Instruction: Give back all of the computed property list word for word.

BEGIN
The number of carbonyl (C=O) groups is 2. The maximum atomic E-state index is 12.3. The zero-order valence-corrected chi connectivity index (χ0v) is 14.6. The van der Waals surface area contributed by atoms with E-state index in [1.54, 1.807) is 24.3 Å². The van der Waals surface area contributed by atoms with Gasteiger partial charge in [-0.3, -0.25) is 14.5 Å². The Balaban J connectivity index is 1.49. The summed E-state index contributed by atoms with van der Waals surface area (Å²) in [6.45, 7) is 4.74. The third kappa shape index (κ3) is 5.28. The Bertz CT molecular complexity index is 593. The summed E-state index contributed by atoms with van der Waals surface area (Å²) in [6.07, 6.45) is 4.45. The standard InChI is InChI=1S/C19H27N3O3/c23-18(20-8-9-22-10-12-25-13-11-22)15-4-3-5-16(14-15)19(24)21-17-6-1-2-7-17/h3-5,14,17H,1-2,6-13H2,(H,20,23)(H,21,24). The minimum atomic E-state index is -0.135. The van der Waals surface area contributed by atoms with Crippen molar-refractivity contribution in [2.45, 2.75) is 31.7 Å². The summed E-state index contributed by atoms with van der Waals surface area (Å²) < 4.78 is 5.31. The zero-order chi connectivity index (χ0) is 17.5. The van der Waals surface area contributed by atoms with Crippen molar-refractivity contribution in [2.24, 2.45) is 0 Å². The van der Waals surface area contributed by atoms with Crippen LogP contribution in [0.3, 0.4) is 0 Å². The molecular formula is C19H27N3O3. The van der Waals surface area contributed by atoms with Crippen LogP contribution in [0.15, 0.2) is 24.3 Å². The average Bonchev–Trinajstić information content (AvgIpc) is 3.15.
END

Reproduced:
The number of carbonyl (C=O) groups is 2. The maximum atomic E-state index is 12.3. The zero-order valence-corrected chi connectivity index (χ0v) is 14.6. The van der Waals surface area contributed by atoms with E-state index in [1.54, 1.807) is 24.3 Å². The van der Waals surface area contributed by atoms with Gasteiger partial charge in [-0.3, -0.25) is 14.5 Å². The Balaban J connectivity index is 1.49. The summed E-state index contributed by atoms with van der Waals surface area (Å²) in [6.45, 7) is 4.74. The third kappa shape index (κ3) is 5.28. The Bertz CT molecular complexity index is 593. The summed E-state index contributed by atoms with van der Waals surface area (Å²) in [6.07, 6.45) is 4.45. The standard InChI is InChI=1S/C19H27N3O3/c23-18(20-8-9-22-10-12-25-13-11-22)15-4-3-5-16(14-15)19(24)21-17-6-1-2-7-17/h3-5,14,17H,1-2,6-13H2,(H,20,23)(H,21,24). The minimum atomic E-state index is -0.135. The van der Waals surface area contributed by atoms with Crippen molar-refractivity contribution in [2.45, 2.75) is 31.7 Å². The summed E-state index contributed by atoms with van der Waals surface area (Å²) < 4.78 is 5.31. The zero-order chi connectivity index (χ0) is 17.5. The van der Waals surface area contributed by atoms with Crippen molar-refractivity contribution in [2.24, 2.45) is 0 Å². The van der Waals surface area contributed by atoms with Crippen LogP contribution in [0.3, 0.4) is 0 Å². The molecular formula is C19H27N3O3. The van der Waals surface area contributed by atoms with Crippen LogP contribution in [0.15, 0.2) is 24.3 Å². The average Bonchev–Trinajstić information content (AvgIpc) is 3.15.